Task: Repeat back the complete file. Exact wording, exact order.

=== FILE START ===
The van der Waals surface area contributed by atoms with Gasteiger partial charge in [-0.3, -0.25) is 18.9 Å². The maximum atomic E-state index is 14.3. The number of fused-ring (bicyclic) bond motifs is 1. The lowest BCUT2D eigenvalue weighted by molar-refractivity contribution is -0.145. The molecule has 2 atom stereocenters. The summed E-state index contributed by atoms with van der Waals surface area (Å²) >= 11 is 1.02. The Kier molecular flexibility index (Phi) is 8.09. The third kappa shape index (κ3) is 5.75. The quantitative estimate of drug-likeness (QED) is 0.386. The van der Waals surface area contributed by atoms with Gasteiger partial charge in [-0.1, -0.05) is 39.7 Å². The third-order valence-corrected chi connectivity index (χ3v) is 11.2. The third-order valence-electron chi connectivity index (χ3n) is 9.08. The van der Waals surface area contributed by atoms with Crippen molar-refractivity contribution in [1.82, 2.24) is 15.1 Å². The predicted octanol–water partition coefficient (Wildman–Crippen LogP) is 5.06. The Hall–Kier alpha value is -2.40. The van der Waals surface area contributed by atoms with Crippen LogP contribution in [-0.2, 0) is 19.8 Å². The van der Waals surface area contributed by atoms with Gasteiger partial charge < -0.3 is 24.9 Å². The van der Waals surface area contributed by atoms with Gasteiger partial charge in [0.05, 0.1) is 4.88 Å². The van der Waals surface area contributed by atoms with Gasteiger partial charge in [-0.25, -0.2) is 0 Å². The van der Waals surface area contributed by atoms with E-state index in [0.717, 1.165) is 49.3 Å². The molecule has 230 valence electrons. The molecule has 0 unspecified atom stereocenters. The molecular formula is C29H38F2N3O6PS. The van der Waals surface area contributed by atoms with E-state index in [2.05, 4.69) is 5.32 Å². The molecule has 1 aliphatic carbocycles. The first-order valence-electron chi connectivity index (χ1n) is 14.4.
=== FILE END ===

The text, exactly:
The van der Waals surface area contributed by atoms with Gasteiger partial charge in [-0.3, -0.25) is 18.9 Å². The maximum atomic E-state index is 14.3. The number of fused-ring (bicyclic) bond motifs is 1. The lowest BCUT2D eigenvalue weighted by molar-refractivity contribution is -0.145. The molecule has 2 atom stereocenters. The summed E-state index contributed by atoms with van der Waals surface area (Å²) >= 11 is 1.02. The Kier molecular flexibility index (Phi) is 8.09. The third kappa shape index (κ3) is 5.75. The quantitative estimate of drug-likeness (QED) is 0.386. The van der Waals surface area contributed by atoms with Gasteiger partial charge in [-0.1, -0.05) is 39.7 Å². The third-order valence-corrected chi connectivity index (χ3v) is 11.2. The third-order valence-electron chi connectivity index (χ3n) is 9.08. The van der Waals surface area contributed by atoms with Crippen molar-refractivity contribution in [1.82, 2.24) is 15.1 Å². The predicted octanol–water partition coefficient (Wildman–Crippen LogP) is 5.06. The Hall–Kier alpha value is -2.40. The van der Waals surface area contributed by atoms with Crippen LogP contribution in [-0.2, 0) is 19.8 Å². The van der Waals surface area contributed by atoms with Gasteiger partial charge < -0.3 is 24.9 Å². The van der Waals surface area contributed by atoms with Gasteiger partial charge in [0.05, 0.1) is 4.88 Å². The van der Waals surface area contributed by atoms with Gasteiger partial charge in [-0.25, -0.2) is 0 Å². The van der Waals surface area contributed by atoms with E-state index in [0.717, 1.165) is 49.3 Å². The molecule has 230 valence electrons. The molecule has 0 unspecified atom stereocenters. The molecular formula is C29H38F2N3O6PS. The van der Waals surface area contributed by atoms with E-state index in [2.05, 4.69) is 5.32 Å². The molecule has 1 aliphatic carbocycles. The first-order valence-electron chi connectivity index (χ1n) is 14.4.